But the work was not to stop here. It was to be extended to the earth's remotest bounds. To His disciples Christ said, You have been witnesses of My life of self-sacrifice in behalf of the world. You have witnessed My labors for Israel. Although they would not come unto Me that they might have life, although priests and rulers have done to Me as they listed, although they have rejected Me as the Scriptures foretold, they shall have still another opportunity of accepting the Son of God. You have seen that all who come to Me, confessing their sins, I freely receive. Him that cometh to Me I will in nowise cast out. All who will, may be reconciled to God, and receive everlasting life. To you, My disciples, I commit this message of mercy. It is to be given to Israel first, and then to all nations, tongues, and peoples. It is to be given to Jews and Gentiles. All who believe are to be gathered into one church.
Through the gift of the Holy Spirit the disciples were to receive a marvelous power. Their testimony was to be confirmed by signs and wonders. Miracles would be wrought, not only by the apostles, but by those who received their message. Jesus said, "In My name shall they cast out devils; they shall speak with new tongues; they shall take up serpents; and if they drink any deadly thing, it shall not hurt them; they shall lay hands on the sick, and they shall recover." Mark 16:17, 18.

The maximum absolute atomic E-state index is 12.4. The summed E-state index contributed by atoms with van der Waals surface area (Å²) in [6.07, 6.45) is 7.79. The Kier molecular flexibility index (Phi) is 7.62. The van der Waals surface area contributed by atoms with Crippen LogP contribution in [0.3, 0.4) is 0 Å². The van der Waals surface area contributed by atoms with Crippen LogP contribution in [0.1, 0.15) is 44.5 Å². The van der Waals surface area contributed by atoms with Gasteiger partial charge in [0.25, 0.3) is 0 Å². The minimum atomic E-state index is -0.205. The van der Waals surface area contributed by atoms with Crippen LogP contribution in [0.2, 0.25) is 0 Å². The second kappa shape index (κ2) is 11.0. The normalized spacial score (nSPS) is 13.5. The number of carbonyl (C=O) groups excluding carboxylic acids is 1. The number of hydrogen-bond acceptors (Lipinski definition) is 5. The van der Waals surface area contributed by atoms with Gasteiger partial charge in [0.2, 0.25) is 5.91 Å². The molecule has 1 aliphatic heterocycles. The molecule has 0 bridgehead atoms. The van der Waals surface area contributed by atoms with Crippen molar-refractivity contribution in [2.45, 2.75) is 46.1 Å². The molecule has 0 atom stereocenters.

At that time poisoning was often practiced. Unscrupulous men did not hesitate to remove by this means those who stood in the way of their ambition. Jesus knew that the life of His disciples would thus be imperiled. Many would think it doing God service to put His witnesses to death. He therefore promised them protection from this danger.
The disciples were to have the same power which Jesus had to heal "all manner of sickness and all manner of disease among the people." By healing in His name the diseases of the body, they would testify to His power for the healing of the soul. Matt. 4:23; 9:6. And a new endowment was now promised. The disciples were to preach among other nations, and they would receive power to speak other tongues. The apostles and their associates were unlettered men, yet through the outpouring of the Spirit on the day of Pentecost, their speech, whether in their own or a foreign language, became pure, simple, and accurate, both in word and in accent.
Thus Christ gave His disciples their commission. He made full provision for the prosecution of the work, and took upon Himself the responsibility for its success. So long as they obeyed His word, and worked in connection with Him, they could not fail. Go to all nations, He bade them. Go to the farthest part of the habitable globe, but know that My presence will be there. Labor in faith and confidence, for the time will never come when I will forsake you.